This article has been marked as incomplete and in need of reformatting. Please help us to improve it.

Practical Plants is a community wiki. You can edit this page to improve the quality of the information it contains. To learn how, please read the editing guide.

Uses

Edible uses

There are no edible uses listed for Cotoneaster simonsii.

Material uses

A rose-tan dye is obtained from the fruit[1]. Can be grown as a medium to tall informal hedge[2][3][4][5]. When close trimmed it makes an excellent dense hedge[6].

Unknown part

Dye

Medicinal uses(Warning!)

There are no medicinal uses listed for Cotoneaster simonsii.

Ecology

Ecosystem niche/layer

Ecological Functions

Hedge

Forage

Nothing listed.

Shelter

Nothing listed.

Propagation

Seed. Members of this genus hybridize freely so, if you require seed that breeds true, it is important to obtain it from a known wild source or from a controlled fertilization of garden plants. The seed is best sown as soon as it is ripe in the autumn in a cold frame, when it will usually germinate in the spring[3][5]. Stored seed germinates faster if given 3 months warm stratification at 15°c and then 3 months cold stratification at 4°c[7]. The seed usually germinates within 1 - 18 months at 15°c but it can take 2 years[7]. Pot the seedlings up as soon as they are large enough to handle and plant them out into nursery beds or into their permanent positions when they are more than 10cm tall. Cuttings of half-ripe wood with a heel, July/August in a frame[3][5].

Practical Plants is currently lacking information on propagation instructions of Cotoneaster simonsii. Help us fill in the blanks! Edit this page to add your knowledge.



Cultivation

An easily grown plant, it prefers a good soil but also does well in poor soils[2][3][5]. It thrives in lime and is also happy in peaty soils[2]. It succeeds in any soil that is not marshy or waterlogged[3][5]. Succeeds in dry soils[8]. Grows well in heavy clay soils. Succeeds in full sun or semi-shade but does not fruit so freely in a shady position[3][5]. Tolerates atmospheric pollution[5].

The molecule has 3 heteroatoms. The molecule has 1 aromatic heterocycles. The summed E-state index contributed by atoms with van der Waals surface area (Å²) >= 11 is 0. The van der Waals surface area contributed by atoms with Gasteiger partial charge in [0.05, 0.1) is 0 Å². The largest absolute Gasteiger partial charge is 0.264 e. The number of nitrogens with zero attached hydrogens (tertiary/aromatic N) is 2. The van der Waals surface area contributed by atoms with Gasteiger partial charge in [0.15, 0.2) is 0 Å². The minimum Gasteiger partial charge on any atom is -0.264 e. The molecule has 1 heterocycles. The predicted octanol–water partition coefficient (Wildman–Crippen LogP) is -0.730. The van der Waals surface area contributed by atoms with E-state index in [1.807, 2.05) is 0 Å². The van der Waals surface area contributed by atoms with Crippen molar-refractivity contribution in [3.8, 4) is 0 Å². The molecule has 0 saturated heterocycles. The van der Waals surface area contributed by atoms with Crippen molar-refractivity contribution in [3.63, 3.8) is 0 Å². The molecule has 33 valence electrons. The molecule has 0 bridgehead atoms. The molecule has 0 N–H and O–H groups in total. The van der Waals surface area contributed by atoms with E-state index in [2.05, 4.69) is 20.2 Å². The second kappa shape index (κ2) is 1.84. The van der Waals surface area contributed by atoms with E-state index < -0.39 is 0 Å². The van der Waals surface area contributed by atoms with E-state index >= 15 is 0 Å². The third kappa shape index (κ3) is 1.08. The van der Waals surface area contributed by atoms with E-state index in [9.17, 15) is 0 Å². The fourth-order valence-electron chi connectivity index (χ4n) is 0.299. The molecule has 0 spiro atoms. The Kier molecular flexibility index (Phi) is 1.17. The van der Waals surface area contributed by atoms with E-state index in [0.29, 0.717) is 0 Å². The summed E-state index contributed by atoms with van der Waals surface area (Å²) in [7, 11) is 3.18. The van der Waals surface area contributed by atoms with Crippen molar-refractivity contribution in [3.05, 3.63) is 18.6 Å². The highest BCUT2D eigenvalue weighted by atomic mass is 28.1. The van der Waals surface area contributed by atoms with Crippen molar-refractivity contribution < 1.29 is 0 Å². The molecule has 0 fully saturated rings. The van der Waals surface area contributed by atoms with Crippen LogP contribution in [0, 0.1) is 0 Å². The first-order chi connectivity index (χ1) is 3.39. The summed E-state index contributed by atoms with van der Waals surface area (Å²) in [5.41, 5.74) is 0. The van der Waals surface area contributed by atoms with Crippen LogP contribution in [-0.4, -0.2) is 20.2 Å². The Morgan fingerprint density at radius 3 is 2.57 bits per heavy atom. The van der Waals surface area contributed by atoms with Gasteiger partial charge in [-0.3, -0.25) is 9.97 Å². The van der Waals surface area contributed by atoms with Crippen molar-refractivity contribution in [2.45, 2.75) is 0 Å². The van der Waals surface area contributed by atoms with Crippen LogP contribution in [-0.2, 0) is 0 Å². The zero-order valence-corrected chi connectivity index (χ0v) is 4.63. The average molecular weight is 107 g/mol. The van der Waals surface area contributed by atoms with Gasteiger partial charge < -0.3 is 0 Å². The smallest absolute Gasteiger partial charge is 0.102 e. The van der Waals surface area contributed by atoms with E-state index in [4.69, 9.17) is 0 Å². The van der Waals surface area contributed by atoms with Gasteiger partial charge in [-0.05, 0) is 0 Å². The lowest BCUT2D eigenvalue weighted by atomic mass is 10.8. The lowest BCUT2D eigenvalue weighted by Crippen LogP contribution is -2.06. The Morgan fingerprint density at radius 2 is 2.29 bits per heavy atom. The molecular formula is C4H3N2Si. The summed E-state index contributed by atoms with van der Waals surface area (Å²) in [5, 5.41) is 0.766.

A very hardy plant, tolerating temperatures down to about -20°c[9]. A fairly fast-growing species[10]. Hybridizes freely with other members of this genus[5]. The flowers, when inhaled near to, have an unpleasant smell like decaying fish[11]. They are very attractive to bees whilst the fruit is a good winter food source for many species of birds[5].

Trees are notably susceptible to honey fungus[5].

Crops

Problems, pests & diseases

Associations & Interactions

There are no interactions listed for Cotoneaster simonsii. Do you know of an interaction that should be listed here? edit this page to add it.

Polycultures & Guilds

There are no polycultures listed which include Cotoneaster simonsii.

Descendants

Cultivars

Varieties

None listed.

Subspecies

None listed.

Full Data

This table shows all the data stored for this plant.

Taxonomy
Binomial name
Cotoneaster simonsii
Genus
Cotoneaster
Family
Rosaceae
Imported References
Edible uses
Medicinal uses
Material uses & Functions
Botanic
Propagation
Cultivation
Environment
Cultivation
Uses
Edible uses
None listed.
Material uses
None listed.
Medicinal uses
None listed.
Functions & Nature
Functions
Provides forage for
Provides shelter for
Environment
Hardiness Zone
5
Heat Zone
?
Water
moderate
Sun
full sun
Shade
light shade
Soil Texture
Soil Water Retention
Environmental Tolerances
    Ecosystems
    Native Climate Zones
    None listed.
    Adapted Climate Zones
    None listed.
    Native Geographical Range
    None listed.
    Native Environment
    None listed.
    Ecosystem Niche
    None listed.
    Root Zone Tendancy
    None listed.
    Life
    Deciduous or Evergreen
    Herbaceous or Woody
    Life Cycle
    Growth Rate
    Mature Size
    3 x 2 meters
    Fertility
    ?
    Pollinators
    Flower Colour
    ?
    Flower Type











    References

    1. ? 1.01.1 Grae. I. Nature's Colors - Dyes from Plants. MacMillan Publishing Co. New York. ISBN 0-02-544950-8 (1974-00-00)
    2. ? 2.02.12.22.3 F. Chittendon. RHS Dictionary of Plants plus Supplement. 1956 Oxford University Press (1951-00-00)
    3. ? 3.03.13.23.33.43.53.63.7 Bean. W. Trees and Shrubs Hardy in Great Britain. Vol 1 - 4 and Supplement. Murray (1981-00-00)
    4. ? 4.04.1 Shepherd. F.W. Hedges and Screens. Royal Horticultural Society. ISBN 0900629649 (1974-00-00)
    5. ? 5.005.015.025.035.045.055.065.075.085.095.105.11 Huxley. A. The New RHS Dictionary of Gardening. 1992. MacMillan Press ISBN 0-333-47494-5 (1992-00-00)
    6. ? 6.06.1 Thomas. G. S. Ornamental Shrubs, Climbers and Bamboos. Murray ISBN 0-7195-5043-2 (1992-00-00)
    7. ? 7.07.1 Bird. R. (Editor) Growing from Seed. Volume 4. Thompson and Morgan. (1990-00-00)
    8. ? Brickell. C. The RHS Gardener's Encyclopedia of Plants and Flowers Dorling Kindersley Publishers Ltd. ISBN 0-86318-386-7 (1990-00-00)
    9. ? Phillips. R. & Rix. M. Shrubs. Pan Books ISBN 0-330-30258-2 (1989-00-00)
    10. ? Davis. B. Climbers and Wall Shrubs. Viking. ISBN 0-670-82929-3 (1990-00-00)
    11. ? Genders. R. Scented Flora of the World. Robert Hale. London. ISBN 0-7090-5440-8 (1994-00-00)

    Cite error: <ref> tag with name "PFAFimport-17" defined in <references> is not used in prior text.